December 18, 2008


Groups fill holiday needs

CharitiesBob Ellis/staff photographer
Volunteers Teresa Driscoll, left, and Linda George pack canned food into rows of boxes at the Salvation Army headquarters on Main Street in Cortland on Monday. More than 220 Christmas baskets will be given to local needy families. The Salvation Army is one of several groups helping families during the holidays. Some, including the Marine Corps League’s Toys for Tots drive, need more help to reach their goals.

Staff Reporter

Local charities are collecting toys, food and clothing for a growing number of families in need during this holiday season, and organizers in the groups say they are achieving different levels of success.
The Salvation Army Corps in Cortland is on pace to meet its goal for the red kettle fund raiser and has received just enough food and gifts for its holiday baskets. Catholic Charities of Cortand County is on pace to meet its goal in food baskets. Toys For Tots, sponsored by the Cortland County Marine Corps League, is struggling to meet its toy quota.
“We’re doing really well with the clothing and toy donations,” said Scott Dorchak, co-officer of the Salvation Army Corps in Cortland. “Earlier on it seemed like there wasn’t going to be enough.”
The Salvation Army Corps is giving 224 food and gift baskets for 224 families, said Debbie Holbrook, program assistant.
Last year, it received 175 basket requests and gave out slightly over 200 baskets after it had an overflow day to distribute extra supplies it had received.
“We’re not having an overflow day this year. We don’t have the supplies,” Holbrook said.
The baskets contain turkey, potatoes and stuffing, as well as toys and clothing for the families with children 12 years old and younger.
Monday morning, students from Learning Adventure Childcare Center in Cortland showed up unexpectedly with 200 holiday cards to be included in the baskets, Dorchak said.
The Salvation Army Corps is on pace to exceed its goal in the annual red kettle fundraiser. Today, it had received $32,000 in donations, Dorchak said. Its goal is $37,000. The fundraiser started Nov. 17 and will end Dec. 24.
Last year on Dec. 18, he said, the organization had collected just over $32,100. By Dec. 24, it had exceeded its $37,000 goal by collecting $42,667.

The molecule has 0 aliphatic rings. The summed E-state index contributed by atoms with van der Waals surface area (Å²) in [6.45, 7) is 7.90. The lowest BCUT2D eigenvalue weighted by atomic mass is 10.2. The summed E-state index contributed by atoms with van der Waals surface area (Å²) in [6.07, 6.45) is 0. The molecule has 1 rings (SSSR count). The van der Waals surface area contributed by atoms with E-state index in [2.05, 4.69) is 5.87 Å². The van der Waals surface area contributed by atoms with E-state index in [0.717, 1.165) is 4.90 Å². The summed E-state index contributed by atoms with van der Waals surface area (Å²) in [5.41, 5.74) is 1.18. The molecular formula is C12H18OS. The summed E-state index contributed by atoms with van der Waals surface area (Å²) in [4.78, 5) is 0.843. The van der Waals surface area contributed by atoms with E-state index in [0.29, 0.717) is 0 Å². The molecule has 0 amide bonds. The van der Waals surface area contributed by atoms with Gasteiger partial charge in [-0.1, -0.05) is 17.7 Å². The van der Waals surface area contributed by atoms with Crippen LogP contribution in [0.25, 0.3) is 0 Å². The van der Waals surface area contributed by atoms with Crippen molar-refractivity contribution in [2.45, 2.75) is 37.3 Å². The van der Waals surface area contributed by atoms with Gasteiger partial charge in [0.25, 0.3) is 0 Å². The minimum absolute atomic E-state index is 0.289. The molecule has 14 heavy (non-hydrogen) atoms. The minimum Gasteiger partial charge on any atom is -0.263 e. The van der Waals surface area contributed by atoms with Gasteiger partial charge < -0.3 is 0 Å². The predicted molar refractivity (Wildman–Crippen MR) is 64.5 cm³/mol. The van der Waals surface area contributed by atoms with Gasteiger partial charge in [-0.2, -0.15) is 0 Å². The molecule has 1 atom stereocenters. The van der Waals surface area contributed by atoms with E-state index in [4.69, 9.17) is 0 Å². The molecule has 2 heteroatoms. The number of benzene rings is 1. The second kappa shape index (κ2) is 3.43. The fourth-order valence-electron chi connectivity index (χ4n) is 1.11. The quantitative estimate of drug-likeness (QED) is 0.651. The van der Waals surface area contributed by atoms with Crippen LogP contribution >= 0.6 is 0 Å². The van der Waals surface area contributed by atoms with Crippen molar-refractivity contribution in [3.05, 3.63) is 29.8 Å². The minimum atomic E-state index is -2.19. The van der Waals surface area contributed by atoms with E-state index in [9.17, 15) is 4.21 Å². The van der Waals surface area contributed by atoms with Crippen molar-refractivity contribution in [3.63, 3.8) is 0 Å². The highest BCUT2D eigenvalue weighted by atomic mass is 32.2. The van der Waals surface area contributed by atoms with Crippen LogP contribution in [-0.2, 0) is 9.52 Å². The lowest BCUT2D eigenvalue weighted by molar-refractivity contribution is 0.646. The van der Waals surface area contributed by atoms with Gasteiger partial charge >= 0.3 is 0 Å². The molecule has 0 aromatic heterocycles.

“We really weren’t expecting to be able to meet our goal this year due to the economy and everything,” Dorchak said. “We still need individuals to drop a few dollars and pocket change into our kettles to meet or goal.”
Toys For Tots is not on pace to meet its goal. Its toy drive started Nov. 15 and ended Monday.
“Donations are just down, and demand is up, with the ecomomy,” Norm Stitzel, local community organizer for Toys For Tots, said Monday morning.
As of Monday, the organization had 710 children registered, more than twice last year’s total, which was between 250 and 270.
Today is the last day the volunteers will be wrapping presents, and people can still donate toys today until then, Stitzel said.
He said the best things for people to give at this point are either toys or gift cards, which do not not have to be processed as cash donations, Stitzel said. The shortage is for teenagers from 15 to 18, he said, suggesting portable CD players, inexpensive MP3 music players and, for girls, bath sets with soaps and shampoos.
So, far the group has wrapped toys for just over 200 children. Each child normally receives three toys, but for the rest of the drive, the group will begin wrapping two toys per child to try to provide for each child, Stitzel said.
Last year Toys For Tots had an excess of toys, which it was able to share with other local organizations, he said.
Stitzel said very few people are donating toys, but several businesses and organizations have donated money to the organization.
At this point, it is too late to use monetary donations toward this year’s toy drive, he said, but the organization plans to use cash donations to buy toys in bulk for next year.
Catholic Charities of Cortland County is receiving more food and money donations this year to meet its higher demand, said Marie Walsh, executive director of Catholic Charities.
Catholic Charities is distributing food baskets containing turkey for large families and chickens for families of one or two people, along with potatoes, bread, butter, milk, cake and cookies.
About 400 people signed up for the baskets this year, said Walsh. Because many people request baskets after the application deadline, Walsh said she expects to give baskets to about 425 families this year.
Last year Catholic Charities gave baskets to 364 families, including those that signed up after the deadline, she said.
“I was very concerned that we wouldn’t see the same amount of contributions that we received last year, but we have,” Walsh said. “People have been very generous.”


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